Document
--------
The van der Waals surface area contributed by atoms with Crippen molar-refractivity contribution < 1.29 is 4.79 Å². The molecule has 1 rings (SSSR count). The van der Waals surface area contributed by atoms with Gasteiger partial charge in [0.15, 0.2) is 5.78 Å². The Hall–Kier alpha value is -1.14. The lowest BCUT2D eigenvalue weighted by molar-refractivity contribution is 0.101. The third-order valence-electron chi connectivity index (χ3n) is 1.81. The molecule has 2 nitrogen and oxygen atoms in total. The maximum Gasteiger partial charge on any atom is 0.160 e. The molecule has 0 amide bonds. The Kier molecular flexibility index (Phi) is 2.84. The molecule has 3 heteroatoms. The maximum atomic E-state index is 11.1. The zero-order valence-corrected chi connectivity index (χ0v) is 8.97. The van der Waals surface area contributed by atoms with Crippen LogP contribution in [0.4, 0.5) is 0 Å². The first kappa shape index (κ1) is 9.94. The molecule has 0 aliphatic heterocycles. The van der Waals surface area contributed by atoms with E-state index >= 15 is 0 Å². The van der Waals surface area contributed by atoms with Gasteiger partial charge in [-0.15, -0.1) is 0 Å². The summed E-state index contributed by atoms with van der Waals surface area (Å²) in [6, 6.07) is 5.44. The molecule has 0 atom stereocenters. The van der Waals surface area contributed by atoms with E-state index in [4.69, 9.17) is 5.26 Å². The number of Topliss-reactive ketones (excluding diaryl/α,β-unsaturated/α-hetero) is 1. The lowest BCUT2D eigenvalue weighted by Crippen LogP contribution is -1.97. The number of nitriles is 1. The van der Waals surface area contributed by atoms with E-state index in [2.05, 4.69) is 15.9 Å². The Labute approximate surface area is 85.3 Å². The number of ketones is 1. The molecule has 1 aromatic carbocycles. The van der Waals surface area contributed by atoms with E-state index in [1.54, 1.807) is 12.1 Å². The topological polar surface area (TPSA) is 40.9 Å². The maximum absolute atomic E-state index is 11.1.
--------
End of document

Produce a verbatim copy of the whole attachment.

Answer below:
The van der Waals surface area contributed by atoms with Crippen molar-refractivity contribution < 1.29 is 4.79 Å². The molecule has 1 rings (SSSR count). The van der Waals surface area contributed by atoms with Gasteiger partial charge in [0.15, 0.2) is 5.78 Å². The Hall–Kier alpha value is -1.14. The lowest BCUT2D eigenvalue weighted by molar-refractivity contribution is 0.101. The third-order valence-electron chi connectivity index (χ3n) is 1.81. The molecule has 2 nitrogen and oxygen atoms in total. The maximum Gasteiger partial charge on any atom is 0.160 e. The molecule has 0 amide bonds. The Kier molecular flexibility index (Phi) is 2.84. The molecule has 3 heteroatoms. The maximum atomic E-state index is 11.1. The zero-order valence-corrected chi connectivity index (χ0v) is 8.97. The van der Waals surface area contributed by atoms with Crippen LogP contribution in [0.4, 0.5) is 0 Å². The first kappa shape index (κ1) is 9.94. The molecule has 0 aliphatic heterocycles. The van der Waals surface area contributed by atoms with E-state index >= 15 is 0 Å². The van der Waals surface area contributed by atoms with Gasteiger partial charge in [-0.15, -0.1) is 0 Å². The summed E-state index contributed by atoms with van der Waals surface area (Å²) in [6, 6.07) is 5.44. The molecule has 0 atom stereocenters. The van der Waals surface area contributed by atoms with E-state index in [4.69, 9.17) is 5.26 Å². The number of Topliss-reactive ketones (excluding diaryl/α,β-unsaturated/α-hetero) is 1. The lowest BCUT2D eigenvalue weighted by Crippen LogP contribution is -1.97. The number of nitriles is 1. The van der Waals surface area contributed by atoms with E-state index in [2.05, 4.69) is 15.9 Å². The Labute approximate surface area is 85.3 Å². The number of ketones is 1. The molecule has 1 aromatic carbocycles. The van der Waals surface area contributed by atoms with E-state index in [1.54, 1.807) is 12.1 Å². The topological polar surface area (TPSA) is 40.9 Å². The maximum absolute atomic E-state index is 11.1.